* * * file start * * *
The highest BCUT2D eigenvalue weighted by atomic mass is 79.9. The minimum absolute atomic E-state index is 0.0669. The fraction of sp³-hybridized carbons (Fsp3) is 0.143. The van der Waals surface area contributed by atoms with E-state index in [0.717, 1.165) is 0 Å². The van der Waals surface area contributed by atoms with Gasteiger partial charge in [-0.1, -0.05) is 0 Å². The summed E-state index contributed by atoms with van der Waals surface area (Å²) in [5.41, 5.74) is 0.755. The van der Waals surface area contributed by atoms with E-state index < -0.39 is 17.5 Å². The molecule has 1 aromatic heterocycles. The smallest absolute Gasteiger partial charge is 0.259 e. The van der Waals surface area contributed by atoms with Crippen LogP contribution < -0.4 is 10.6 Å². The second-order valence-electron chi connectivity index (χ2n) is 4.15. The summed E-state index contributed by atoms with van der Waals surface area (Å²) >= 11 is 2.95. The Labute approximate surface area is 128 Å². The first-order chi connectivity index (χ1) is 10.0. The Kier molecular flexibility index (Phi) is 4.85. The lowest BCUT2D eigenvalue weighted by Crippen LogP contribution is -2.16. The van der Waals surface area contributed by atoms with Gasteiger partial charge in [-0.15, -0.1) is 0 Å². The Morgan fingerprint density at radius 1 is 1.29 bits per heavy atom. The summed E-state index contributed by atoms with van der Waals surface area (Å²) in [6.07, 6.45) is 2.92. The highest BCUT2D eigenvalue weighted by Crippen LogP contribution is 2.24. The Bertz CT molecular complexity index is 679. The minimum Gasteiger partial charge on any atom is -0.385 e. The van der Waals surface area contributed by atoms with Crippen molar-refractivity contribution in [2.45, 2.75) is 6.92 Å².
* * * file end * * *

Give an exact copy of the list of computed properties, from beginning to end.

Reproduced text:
The highest BCUT2D eigenvalue weighted by atomic mass is 79.9. The minimum absolute atomic E-state index is 0.0669. The fraction of sp³-hybridized carbons (Fsp3) is 0.143. The van der Waals surface area contributed by atoms with E-state index in [0.717, 1.165) is 0 Å². The van der Waals surface area contributed by atoms with Gasteiger partial charge in [-0.1, -0.05) is 0 Å². The summed E-state index contributed by atoms with van der Waals surface area (Å²) in [5.41, 5.74) is 0.755. The van der Waals surface area contributed by atoms with E-state index < -0.39 is 17.5 Å². The molecule has 1 aromatic heterocycles. The smallest absolute Gasteiger partial charge is 0.259 e. The van der Waals surface area contributed by atoms with Crippen LogP contribution < -0.4 is 10.6 Å². The second-order valence-electron chi connectivity index (χ2n) is 4.15. The summed E-state index contributed by atoms with van der Waals surface area (Å²) >= 11 is 2.95. The Labute approximate surface area is 128 Å². The first-order chi connectivity index (χ1) is 10.0. The Kier molecular flexibility index (Phi) is 4.85. The lowest BCUT2D eigenvalue weighted by Crippen LogP contribution is -2.16. The van der Waals surface area contributed by atoms with Gasteiger partial charge in [-0.15, -0.1) is 0 Å². The Morgan fingerprint density at radius 1 is 1.29 bits per heavy atom. The summed E-state index contributed by atoms with van der Waals surface area (Å²) in [6.07, 6.45) is 2.92. The highest BCUT2D eigenvalue weighted by Crippen LogP contribution is 2.24. The Bertz CT molecular complexity index is 679. The minimum Gasteiger partial charge on any atom is -0.385 e. The van der Waals surface area contributed by atoms with Crippen molar-refractivity contribution in [2.45, 2.75) is 6.92 Å².